Editorial, Philippine Daily Inquirer / November 25, 2020
To see what is and to demand what should be: This is the stance of the students of the University of the Philippines that is provoking all manner of criticism from those frightened of what it could lead to. UP students are trained to examine the society in which they live, to identify and understand the roots of inequity and impoverishment, and to refuse to bow to the superior force that protects the status quo and the few that benefit from it. Thus the flurry of brickbats they generate when they protest; thus the swift red-tagging by both high officials and minor bureaucrats when they raise their voice at governance they deem inefficient and unjust.
“Academic freedom is essential for the life of the mind and for UP’s dual role as knowledge producer and social critic. We play the role of social critic from a position of evidence-based scholarship and moral courage. This role is a distinct service to the nation,” UP Diliman Chancellor Fidel Nemenzo said last week. He issued the statement in response to President Duterte’s threat to defund the premier university for supposedly doing nothing but criticize the government and serve as a recruitment base for communists.
“In keeping with its tradition of academic freedom, UP is a safe haven for civilized and intelligent discourse,” Nemenzo said. “But it has no place for intolerance, bigotry and red-tagging. Red-tagging in particular is dangerous, because it focuses on labels over substance and encourages intimidation and violence.”
The President’s spokesperson Harry Roque caused his boss’ tirade at last week’s Cabinet briefing when he reported that certain students were planning a strike to protest the government’s supposed anemic response to the devastation caused by Typhoon “Ulysses” and others that came earlier. The former human rights lawyer apparently grown soft on the cushions of privilege used the term “loko-loko” — crazies — in referring to the students in his report to Mr. Duterte, as though protesting government behavior or policy were an act of the deranged. The President initially said that the students were “taking [up] the cudgels [for] the poor ahead of your time,” that it wasn’t their problem but the government’s, and that the government was on the job. But he soon worked himself into a rant, saying UP students should drop out of school and spare their parents payment of their tuition—and he would “stop the funding.”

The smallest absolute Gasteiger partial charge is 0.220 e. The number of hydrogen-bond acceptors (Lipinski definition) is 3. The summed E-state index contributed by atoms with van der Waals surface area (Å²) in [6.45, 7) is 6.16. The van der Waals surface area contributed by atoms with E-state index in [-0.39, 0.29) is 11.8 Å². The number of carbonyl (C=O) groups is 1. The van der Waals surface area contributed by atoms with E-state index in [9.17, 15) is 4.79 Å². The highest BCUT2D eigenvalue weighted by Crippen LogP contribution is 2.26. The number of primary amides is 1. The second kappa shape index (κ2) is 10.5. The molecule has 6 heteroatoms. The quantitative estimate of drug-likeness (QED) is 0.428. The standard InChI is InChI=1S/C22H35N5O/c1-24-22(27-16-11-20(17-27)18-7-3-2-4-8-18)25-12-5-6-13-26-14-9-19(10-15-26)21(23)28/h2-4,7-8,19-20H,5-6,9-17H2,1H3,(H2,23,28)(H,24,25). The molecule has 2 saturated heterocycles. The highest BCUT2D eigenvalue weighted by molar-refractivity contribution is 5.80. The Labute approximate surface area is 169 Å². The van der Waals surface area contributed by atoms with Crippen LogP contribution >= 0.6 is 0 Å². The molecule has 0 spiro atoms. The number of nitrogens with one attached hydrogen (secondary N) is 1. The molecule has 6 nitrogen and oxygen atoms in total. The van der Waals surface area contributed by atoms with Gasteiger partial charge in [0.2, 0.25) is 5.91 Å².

In fact, it was Ateneo de Manila University students who had called for an academic strike beginning Nov. 18, saying they would stop submitting class requirements “until the government heeds the people’s demands for proper calamity aid and pandemic response.” UP itself had called for a weeklong academic break to allow students, faculty, and other personnel to get their bearings after the violence of the typhoons; eventually, more than 3,000 students and faculty called for an end to the semester, saying it was “pointless” to continue in the face of the widespread devastation. But the Commission on Higher Education would have none of it.
Roque later explained that his boss “confused the proponents of the academic strike,” once more illustrating how badly served the President is by his inner circle. That “confusion” pushed him to take a defensive mode and to issue a threat to counter a perceived threat from the students. He said they shouldn’t even think of scaring him: “Huwag talaga kayong manakot kasi I will oblige you.” (The weary observer will recall other instances when the President took that defensive mode to utter stuff that will long be remembered, with a wince. Last August when a medical community exhausted from ministering to Filipinos stricken by COVID-19 pleaded for a break, he said that if health care workers wanted higher pay, they should join the police force: “Magpulis kayo.” At the Wallace Business Forum in December 2016, he bristled at the temerity of the Maute bandits who, he said, had threatened to attack Marawi City if the military operations against them were not stopped. “Go ahead,” he said. “Be my guest. I will wait for you there.” In May 2017, the five-month siege of Marawi began. The rehabilitation of the once-vibrant city and its people continues to plod along.)
The President’s threat to defund UP elicited sharp rejoinders from the public at large. Here’s one from law dean Mel Sta. Maria: “No single person can threaten the ‘defunding’ of UP. To defund is against the law.” Section 28 of Republic Act No. 9500 states that the lump-sum appropriation of UP “representing the responsibility of the national government for the continued growth, operation and maintenance [of UP] shall be included in the annual General Appropriations Act.”
All these while the problematic state of Philippine education was progressively worsened by the pandemic and the recent typhoons. Last heard from on the matter, as though he were on another planet, Roque said public schools “are not that affected very much.”#